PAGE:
The effectiveness of exercise-based interventions for preventing or treating postpartum depression: a systematic review and meta-analysis
Carter T., Bastounis A., Guo B., Jane Morrell C.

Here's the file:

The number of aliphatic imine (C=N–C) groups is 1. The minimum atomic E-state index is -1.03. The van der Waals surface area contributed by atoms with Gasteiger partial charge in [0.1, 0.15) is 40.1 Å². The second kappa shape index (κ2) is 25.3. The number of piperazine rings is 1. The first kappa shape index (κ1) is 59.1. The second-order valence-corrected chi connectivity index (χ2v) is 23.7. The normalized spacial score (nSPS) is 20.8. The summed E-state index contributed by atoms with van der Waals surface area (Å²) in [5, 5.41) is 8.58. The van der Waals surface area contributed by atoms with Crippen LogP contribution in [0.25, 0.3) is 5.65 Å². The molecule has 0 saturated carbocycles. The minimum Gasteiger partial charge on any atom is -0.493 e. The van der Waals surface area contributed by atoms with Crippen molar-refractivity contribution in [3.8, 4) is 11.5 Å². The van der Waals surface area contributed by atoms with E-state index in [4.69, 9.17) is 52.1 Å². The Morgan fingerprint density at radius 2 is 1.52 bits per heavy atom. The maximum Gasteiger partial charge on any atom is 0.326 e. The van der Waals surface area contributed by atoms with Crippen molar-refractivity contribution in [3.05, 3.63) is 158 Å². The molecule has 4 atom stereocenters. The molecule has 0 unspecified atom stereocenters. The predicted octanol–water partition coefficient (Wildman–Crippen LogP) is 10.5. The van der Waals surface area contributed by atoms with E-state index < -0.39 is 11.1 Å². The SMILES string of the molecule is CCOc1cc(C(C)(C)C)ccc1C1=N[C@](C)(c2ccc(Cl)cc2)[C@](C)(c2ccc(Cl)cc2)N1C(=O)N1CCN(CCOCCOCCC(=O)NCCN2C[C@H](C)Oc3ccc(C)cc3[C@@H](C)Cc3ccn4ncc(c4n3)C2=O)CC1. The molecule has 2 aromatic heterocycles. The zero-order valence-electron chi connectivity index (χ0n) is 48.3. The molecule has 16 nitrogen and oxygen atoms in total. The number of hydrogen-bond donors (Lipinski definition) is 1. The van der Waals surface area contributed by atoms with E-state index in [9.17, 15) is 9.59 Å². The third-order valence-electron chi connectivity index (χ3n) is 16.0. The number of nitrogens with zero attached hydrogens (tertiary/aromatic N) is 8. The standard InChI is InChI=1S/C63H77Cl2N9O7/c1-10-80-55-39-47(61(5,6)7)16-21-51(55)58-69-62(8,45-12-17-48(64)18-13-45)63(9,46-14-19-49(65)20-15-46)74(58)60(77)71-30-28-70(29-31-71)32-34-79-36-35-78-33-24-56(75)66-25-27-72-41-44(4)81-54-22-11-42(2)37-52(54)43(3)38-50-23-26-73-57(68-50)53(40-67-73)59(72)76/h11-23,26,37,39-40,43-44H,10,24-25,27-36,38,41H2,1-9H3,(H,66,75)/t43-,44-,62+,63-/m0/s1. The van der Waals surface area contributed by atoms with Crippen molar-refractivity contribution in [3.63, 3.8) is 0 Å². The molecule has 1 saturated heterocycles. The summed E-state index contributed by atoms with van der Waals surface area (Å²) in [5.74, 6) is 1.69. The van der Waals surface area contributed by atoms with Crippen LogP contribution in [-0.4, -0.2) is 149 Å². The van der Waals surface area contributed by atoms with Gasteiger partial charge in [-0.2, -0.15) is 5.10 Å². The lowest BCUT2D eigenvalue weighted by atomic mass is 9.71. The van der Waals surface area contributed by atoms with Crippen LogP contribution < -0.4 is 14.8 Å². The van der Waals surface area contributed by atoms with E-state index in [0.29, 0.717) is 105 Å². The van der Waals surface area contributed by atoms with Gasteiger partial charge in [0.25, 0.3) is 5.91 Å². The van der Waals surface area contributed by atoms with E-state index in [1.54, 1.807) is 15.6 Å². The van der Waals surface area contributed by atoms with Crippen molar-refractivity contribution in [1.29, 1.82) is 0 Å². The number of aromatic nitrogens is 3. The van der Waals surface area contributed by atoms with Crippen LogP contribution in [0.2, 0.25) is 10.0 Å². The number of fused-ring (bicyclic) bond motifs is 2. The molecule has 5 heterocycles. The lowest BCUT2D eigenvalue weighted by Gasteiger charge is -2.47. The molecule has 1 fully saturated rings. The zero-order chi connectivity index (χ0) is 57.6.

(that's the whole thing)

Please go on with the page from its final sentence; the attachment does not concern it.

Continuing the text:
© 2018, Springer-Verlag GmbH Austria, part of Springer Nature. Postpartum depression can have detrimental effects on both a mother’s physical and mental health and on her child’s growth and emotional development. The aim of this study is to assess the effectiveness of exercise/physical activity-based interventions in preventing and treating postpartum depressive symptoms in primiparous and multiparous women to the end of the postnatal period at 52 weeks postpartum. Electronic databases were searched for published and unpublished randomised controlled trials of exercise/physical activity-based interventions in preventing and treating depressive symptoms and increasing health-related quality of life in women from 4 to 52 weeks postpartum. The results of the studies were meta-analysed and effect sizes with confidence intervals were calculated. The Grading of Recommendations Assessment and Development and Evaluation (GRADE) system was used to determine the confidence in the effect estimates. Eighteen trials conducted across a range of countries met the inclusion criteria. Most of the exercise interventions were aerobic and coaching compared to usual care, non-intervention and active controls. Small effect sizes of exercise-based interventions in reducing depressive symptoms were observed collectively and the quality of evidence was low across the individual studies. Although exercise-based interventions could create an alternative therapeutic approach for preventing major depression in postpartum women who experience subthreshold elevated depressive symptoms, the clinical effectiveness and the cost-effectiveness of exercise-based and physical activity interventions need to be better established. There is a need for further more rigorous testing of such interventions in high-quality randomised controlled trials against active control conditions before large-scale roll-out of these interventions in clinical practice is proposed.